A six-month sabbatical is a whole lot more enjoyable when you’ve found a house sitter to hold the fort at home, even when he’s seen to be moving his drum kit into your sewing room. Academic couple, Anne and David, extol the virtues of young Jason the house sitter – ya gotta love the kid!
12 January 2005
Young Jason, our house sitter, arrived on January 5. He’s from Rockville, Maryland, where we spend New Years every year, and we’ve known him and his parents since he was a toddler. Fresh out of junior college, he was ready to strike out on his own for a while, so when we needed a house sitter during our sabbatical, we immediately thought of him. He was due to leave about the same time we did, but (how do the fates know these things?!) he drew jury duty for Monday, January 3! Fortunately, Maryland calls a whole new pool of jurors daily, and he wasn’t empaneled for that day’s trial, so he left Tuesday and (being young) drove all night, to arrive mid-morning on Wednesday.
His small SUV and car-top carrier were packed to the gills, except as necessary for rear vision, and watching him unpack and move into the house was a hoot. He seemed as excited about this sabbatical thing as we are, and his enthusiasm was contagious – I went around smiling all day. The drum set is assembled in the sewing room (though Jason says he’ll have to buy a rug; apparently you can’t play drums on hardwood floors); the four-speaker stereo (with flashing, running, and twirling lights even when it’s turned off) on the bar in the kitchen; the computer in the study (next to our computer, where a splitter lets both modems be plugged in at once); and the acoustic guitar (borrowed from David), electric guitar, electric string base, and music stand in the living room (I think the trumpet, also borrowed from David, will be in there, too).
He politely asked permission before taking over the coffee table on which to organize other things as they emerged from the car: large notebooks of sheet music and others of data on the music industry, more CDs than we own (‘These are just the ones that were loose in the car, out of their cases; I haven’t been treating them very well, so I’m sorting them and putting them all away.’), a 15-lb zippered CD storage album, a Grateful Dead boxed set about the size of a Gutenberg Bible (though not, it seems, the complete works), his beloved i-Pod (systematic tests revealed that, by means of various cables and wireless devices, it will play through any set of speakers in the house including our 30-year-old grad-school-vintage ADSs, which he pronounced darned good for their age – as well as his car radio (when I kidded him that our speakers weren’t used to such loud and modern music, he twiddled the i-Pod dials and switched to big-band boogies), and (packed under the fishing rod, the giant wooden sword, and the golf clubs), a dijeridu in the key of D.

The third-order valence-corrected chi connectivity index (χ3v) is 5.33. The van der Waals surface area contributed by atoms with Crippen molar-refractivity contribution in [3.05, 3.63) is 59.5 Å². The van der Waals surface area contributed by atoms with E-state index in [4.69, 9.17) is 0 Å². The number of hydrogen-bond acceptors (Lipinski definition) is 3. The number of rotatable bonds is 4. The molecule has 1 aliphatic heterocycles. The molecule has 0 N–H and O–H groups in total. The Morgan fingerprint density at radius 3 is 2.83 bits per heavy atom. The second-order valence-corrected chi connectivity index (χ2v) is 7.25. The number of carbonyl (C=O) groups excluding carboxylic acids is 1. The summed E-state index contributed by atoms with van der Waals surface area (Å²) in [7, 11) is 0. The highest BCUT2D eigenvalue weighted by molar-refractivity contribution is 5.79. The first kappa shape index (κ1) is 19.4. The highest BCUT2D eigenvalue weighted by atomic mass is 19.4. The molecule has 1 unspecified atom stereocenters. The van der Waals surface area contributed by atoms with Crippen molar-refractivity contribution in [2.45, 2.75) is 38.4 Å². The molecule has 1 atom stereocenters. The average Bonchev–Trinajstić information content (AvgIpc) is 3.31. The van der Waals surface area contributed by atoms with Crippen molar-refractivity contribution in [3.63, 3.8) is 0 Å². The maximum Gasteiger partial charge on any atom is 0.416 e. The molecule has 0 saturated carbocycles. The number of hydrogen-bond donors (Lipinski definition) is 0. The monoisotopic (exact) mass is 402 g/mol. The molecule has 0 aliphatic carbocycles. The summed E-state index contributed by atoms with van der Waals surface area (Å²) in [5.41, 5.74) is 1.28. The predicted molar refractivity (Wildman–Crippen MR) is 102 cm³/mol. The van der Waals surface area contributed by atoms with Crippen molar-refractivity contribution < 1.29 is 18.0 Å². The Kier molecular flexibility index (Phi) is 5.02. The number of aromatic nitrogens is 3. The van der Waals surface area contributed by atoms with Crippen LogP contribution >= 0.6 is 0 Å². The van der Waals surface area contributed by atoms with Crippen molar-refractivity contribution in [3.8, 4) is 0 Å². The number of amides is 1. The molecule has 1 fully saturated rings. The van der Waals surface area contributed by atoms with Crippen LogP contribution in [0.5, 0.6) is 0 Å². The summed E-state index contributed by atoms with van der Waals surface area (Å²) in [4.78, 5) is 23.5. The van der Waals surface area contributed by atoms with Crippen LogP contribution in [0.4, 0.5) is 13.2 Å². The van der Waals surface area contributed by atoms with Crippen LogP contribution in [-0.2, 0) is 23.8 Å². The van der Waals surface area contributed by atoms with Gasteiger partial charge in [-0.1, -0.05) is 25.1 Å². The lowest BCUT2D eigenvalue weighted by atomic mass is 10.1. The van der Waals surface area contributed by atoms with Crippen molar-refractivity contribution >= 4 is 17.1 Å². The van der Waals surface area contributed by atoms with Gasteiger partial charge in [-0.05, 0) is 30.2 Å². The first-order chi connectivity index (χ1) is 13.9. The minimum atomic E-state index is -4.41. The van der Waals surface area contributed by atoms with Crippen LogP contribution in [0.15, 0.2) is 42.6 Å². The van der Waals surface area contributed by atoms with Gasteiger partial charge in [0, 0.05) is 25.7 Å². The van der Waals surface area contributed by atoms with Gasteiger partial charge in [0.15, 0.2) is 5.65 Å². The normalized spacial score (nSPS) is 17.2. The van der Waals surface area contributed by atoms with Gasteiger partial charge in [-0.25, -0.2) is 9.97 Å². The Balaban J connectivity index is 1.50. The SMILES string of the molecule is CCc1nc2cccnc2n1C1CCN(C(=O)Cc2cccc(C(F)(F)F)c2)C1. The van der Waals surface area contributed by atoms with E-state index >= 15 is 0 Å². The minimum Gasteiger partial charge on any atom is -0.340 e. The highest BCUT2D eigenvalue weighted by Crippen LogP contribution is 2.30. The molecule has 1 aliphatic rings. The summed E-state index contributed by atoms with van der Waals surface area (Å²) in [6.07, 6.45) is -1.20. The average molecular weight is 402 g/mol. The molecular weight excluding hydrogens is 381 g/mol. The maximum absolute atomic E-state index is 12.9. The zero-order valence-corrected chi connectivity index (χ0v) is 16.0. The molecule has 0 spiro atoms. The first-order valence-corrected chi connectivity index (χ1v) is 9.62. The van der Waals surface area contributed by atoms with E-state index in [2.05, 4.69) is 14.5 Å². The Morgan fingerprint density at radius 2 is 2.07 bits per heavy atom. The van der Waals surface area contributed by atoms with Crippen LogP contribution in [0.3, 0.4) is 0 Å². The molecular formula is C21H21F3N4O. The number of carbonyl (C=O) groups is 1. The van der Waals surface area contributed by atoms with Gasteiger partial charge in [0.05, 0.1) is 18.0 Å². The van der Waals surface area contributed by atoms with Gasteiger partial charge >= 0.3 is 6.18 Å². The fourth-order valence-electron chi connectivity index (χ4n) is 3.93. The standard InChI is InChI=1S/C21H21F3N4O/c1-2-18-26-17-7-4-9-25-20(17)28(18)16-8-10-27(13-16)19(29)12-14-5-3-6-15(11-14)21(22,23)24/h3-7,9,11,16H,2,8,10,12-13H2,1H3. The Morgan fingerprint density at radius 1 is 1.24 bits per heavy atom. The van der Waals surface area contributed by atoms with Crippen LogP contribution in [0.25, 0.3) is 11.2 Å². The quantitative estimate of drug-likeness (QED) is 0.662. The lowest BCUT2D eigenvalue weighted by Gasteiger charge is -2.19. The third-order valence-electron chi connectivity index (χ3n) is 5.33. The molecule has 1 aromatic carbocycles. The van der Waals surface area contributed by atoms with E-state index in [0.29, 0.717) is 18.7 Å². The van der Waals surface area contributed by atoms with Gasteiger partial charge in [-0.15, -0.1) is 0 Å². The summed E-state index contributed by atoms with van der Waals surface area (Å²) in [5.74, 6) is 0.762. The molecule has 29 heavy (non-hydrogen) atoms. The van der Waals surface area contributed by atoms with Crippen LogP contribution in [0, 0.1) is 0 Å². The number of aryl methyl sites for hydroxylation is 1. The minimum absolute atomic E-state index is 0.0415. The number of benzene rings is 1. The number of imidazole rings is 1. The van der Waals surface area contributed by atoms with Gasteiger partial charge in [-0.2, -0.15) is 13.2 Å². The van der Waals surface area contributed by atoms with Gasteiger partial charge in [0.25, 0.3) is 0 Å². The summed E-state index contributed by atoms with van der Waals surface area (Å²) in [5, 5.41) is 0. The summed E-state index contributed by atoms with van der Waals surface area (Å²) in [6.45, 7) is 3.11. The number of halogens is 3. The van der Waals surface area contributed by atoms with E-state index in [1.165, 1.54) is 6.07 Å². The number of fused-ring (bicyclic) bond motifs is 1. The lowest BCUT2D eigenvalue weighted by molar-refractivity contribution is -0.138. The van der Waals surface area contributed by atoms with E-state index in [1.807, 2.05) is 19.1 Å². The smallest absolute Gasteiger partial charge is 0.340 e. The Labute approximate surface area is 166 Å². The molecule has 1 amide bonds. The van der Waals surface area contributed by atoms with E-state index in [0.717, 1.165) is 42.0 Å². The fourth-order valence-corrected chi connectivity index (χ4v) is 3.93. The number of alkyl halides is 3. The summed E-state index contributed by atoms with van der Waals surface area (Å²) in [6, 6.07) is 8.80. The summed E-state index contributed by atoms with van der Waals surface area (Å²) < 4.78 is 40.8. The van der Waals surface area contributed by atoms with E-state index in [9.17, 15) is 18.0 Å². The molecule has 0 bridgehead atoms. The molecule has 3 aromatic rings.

The enthusiasm doesn’t stop with music. He was delighted to see David’s woodworking tools (‘I’m pretty handy; I could fix things for you while you’re gone’; having seen some of his father’s cabinetry, I’d believe it!). The last I heard, he was planning to replace the door on the screen porch and to fire up the grill on the back deck – apparently his mother never served bratwurst often enough to suit him. The handiness was put to prompt use, because David discovered a leak in the toilet tank in the guest bath on Tuesday; he couldn’t find a replacement the right size, so he and Jason replaced the whole toilet Wednesday afternoon. Then, over dinner that night, it was ‘Oh, by the way, do you have a sewing machine?’ Ya gotta love the kid.